Blair Meets Troops in South Afghanistan
Monday, November 20, 2006; 1:42 AM
LASHKAR GAH, Afghanistan -- British Prime Minister Tony Blair met Monday with soldiers fighting the resurgent Taliban in the country's restive south, telling them that their mission was vital to global stability.
Ahead of talks in Kabul with Afghan President Hamid Karzai, Blair met dozens of the 1,800 troops based at Camp Bastion _ Britain's main southern base, close to the capital of the restive southern Helmand province.
"Here in this extraordinary desert is where the future of world security in the early 21st century is going to be played out," Blair said.
Blair and his entourage arrived for the 70-minute visit in an unmarked C-130 Hercules cargo plane that made a winding, corkscrew landing to avoid any incoming missiles.
Blair's arrival followed a two-day visit to Pakistan, where he and Pakistani President Gen. Pervez Musharraf agreed to a package of joint ventures to tackle extremism and support Afghanistan.
Musharraf said Pakistan's troubled neighbor needed a huge influx of reconstruction aid, similar to the U.S. Marshall Plan for the rebuilding of Europe following World War II.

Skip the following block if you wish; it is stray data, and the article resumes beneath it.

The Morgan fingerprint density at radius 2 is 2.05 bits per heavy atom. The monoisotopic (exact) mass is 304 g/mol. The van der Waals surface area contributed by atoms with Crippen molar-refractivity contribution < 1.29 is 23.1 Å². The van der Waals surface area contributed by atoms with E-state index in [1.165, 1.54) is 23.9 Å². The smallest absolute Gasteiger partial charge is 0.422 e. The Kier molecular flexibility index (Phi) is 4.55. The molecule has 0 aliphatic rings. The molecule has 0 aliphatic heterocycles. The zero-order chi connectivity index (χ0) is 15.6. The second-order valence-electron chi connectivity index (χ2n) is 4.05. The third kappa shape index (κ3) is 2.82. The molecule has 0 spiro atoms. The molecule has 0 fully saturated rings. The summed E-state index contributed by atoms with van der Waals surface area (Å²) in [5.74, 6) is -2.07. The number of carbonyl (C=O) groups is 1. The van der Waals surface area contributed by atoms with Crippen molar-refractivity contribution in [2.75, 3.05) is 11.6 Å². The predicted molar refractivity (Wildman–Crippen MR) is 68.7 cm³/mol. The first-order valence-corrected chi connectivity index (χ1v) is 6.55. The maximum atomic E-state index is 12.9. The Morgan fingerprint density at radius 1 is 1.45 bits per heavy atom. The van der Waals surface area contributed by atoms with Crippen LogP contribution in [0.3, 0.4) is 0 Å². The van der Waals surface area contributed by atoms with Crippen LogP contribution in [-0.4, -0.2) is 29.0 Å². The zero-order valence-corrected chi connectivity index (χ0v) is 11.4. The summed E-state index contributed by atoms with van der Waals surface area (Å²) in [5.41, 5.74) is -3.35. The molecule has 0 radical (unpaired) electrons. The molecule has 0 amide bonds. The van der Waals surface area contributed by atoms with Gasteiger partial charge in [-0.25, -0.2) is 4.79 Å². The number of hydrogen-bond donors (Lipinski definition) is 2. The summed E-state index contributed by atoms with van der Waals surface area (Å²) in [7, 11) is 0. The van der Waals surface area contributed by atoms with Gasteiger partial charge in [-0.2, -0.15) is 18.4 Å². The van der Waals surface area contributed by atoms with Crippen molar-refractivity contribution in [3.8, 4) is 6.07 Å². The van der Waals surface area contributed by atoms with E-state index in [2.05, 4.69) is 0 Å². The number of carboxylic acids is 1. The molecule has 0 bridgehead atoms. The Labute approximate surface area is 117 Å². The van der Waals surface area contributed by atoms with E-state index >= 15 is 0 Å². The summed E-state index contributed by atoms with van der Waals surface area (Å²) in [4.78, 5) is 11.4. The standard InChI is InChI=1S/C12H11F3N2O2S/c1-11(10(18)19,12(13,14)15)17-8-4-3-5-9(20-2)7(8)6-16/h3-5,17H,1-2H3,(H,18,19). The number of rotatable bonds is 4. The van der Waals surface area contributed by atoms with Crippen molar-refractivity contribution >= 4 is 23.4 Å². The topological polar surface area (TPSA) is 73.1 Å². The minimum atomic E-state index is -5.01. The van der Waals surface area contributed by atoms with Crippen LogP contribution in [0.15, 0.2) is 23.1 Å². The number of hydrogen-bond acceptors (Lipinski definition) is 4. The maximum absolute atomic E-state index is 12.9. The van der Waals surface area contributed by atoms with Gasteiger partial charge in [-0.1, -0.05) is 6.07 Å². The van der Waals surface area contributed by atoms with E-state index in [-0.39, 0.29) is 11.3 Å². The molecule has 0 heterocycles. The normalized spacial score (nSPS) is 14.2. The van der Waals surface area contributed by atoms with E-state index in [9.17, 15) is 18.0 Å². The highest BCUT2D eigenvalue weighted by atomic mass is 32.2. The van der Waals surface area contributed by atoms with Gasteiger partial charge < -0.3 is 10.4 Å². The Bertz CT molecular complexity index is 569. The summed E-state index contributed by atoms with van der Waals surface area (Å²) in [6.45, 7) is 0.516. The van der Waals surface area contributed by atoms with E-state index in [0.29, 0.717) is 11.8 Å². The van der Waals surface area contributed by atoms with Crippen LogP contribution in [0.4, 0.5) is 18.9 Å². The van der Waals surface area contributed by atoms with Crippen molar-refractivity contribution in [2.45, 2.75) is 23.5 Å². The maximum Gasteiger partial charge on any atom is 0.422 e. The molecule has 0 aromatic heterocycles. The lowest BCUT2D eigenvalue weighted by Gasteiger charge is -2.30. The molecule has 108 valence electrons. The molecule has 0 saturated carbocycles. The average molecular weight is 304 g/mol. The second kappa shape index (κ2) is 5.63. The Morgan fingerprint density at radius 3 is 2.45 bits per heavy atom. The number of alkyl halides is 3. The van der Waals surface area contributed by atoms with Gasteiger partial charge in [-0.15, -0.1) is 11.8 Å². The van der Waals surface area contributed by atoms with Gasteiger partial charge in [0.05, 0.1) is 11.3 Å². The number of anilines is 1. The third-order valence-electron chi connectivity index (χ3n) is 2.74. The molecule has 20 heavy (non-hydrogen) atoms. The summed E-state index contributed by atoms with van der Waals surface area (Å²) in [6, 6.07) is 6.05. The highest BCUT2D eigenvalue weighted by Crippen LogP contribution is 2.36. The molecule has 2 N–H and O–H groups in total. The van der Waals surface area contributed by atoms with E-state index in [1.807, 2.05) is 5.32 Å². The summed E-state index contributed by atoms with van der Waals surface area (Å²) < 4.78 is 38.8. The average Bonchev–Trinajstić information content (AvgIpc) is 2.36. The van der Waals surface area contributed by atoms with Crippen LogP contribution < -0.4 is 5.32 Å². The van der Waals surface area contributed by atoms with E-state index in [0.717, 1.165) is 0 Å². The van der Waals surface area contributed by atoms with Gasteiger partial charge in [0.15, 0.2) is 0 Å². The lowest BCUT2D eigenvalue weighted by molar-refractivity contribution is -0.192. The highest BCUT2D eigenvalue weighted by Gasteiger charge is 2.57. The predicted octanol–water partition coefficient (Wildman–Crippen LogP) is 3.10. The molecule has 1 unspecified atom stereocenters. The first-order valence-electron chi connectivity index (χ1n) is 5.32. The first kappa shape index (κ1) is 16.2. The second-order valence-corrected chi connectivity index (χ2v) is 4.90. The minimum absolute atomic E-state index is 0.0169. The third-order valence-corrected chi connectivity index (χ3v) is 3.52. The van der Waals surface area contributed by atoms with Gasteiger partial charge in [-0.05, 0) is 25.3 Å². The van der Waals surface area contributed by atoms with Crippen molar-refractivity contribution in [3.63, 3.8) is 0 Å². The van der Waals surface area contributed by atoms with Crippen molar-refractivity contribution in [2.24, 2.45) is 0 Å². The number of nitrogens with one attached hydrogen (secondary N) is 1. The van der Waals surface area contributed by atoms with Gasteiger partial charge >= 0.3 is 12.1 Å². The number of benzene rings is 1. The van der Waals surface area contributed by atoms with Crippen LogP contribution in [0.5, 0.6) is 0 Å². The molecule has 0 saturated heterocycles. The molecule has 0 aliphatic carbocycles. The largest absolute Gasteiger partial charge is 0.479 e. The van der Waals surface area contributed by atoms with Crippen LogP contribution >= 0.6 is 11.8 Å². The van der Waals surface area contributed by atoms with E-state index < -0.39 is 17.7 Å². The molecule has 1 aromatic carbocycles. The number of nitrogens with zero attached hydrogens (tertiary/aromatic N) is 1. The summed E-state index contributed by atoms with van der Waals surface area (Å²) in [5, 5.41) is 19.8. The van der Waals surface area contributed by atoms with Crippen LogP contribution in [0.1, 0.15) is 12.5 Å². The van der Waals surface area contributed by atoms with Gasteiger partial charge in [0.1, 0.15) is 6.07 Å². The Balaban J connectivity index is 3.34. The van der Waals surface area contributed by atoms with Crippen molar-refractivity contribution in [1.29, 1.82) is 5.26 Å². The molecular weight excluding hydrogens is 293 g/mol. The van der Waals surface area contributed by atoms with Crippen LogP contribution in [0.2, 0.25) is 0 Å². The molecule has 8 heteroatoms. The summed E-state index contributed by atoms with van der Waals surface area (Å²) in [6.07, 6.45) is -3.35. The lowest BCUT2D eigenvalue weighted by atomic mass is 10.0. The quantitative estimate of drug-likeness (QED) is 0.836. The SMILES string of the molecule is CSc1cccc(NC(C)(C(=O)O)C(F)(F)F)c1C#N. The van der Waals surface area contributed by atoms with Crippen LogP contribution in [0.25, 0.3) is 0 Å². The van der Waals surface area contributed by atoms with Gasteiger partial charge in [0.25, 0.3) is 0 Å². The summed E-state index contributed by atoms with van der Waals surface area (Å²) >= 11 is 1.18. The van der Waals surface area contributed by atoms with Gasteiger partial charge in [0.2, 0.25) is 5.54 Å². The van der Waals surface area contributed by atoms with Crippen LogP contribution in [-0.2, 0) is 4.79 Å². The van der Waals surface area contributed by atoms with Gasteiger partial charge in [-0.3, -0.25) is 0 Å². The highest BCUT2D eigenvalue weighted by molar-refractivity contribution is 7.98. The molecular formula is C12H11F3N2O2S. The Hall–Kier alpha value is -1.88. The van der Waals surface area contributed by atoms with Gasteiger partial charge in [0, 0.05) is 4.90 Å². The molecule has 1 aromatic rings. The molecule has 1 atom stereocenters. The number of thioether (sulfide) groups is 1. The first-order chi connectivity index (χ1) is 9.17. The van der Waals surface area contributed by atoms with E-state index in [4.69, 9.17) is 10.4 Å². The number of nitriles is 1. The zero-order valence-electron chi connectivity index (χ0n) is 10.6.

A total of 41 British soldiers have died in Afghanistan since the U.S.-led 2001 invasion of the country _ 36 deaths since July's deployment to Helmand, Blair's office said.
British troops moved into the province, a hub of the global heroin trade, as part of the NATO mission to subdue insurgents and allow a reconstruction program to expand.
Blair's office said Britain has around 6,000 soldiers deployed in Afghanistan.
British Defense Secretary Des Browne said last month that operations in Afghanistan since 2001 had cost Britain $1.6 billion.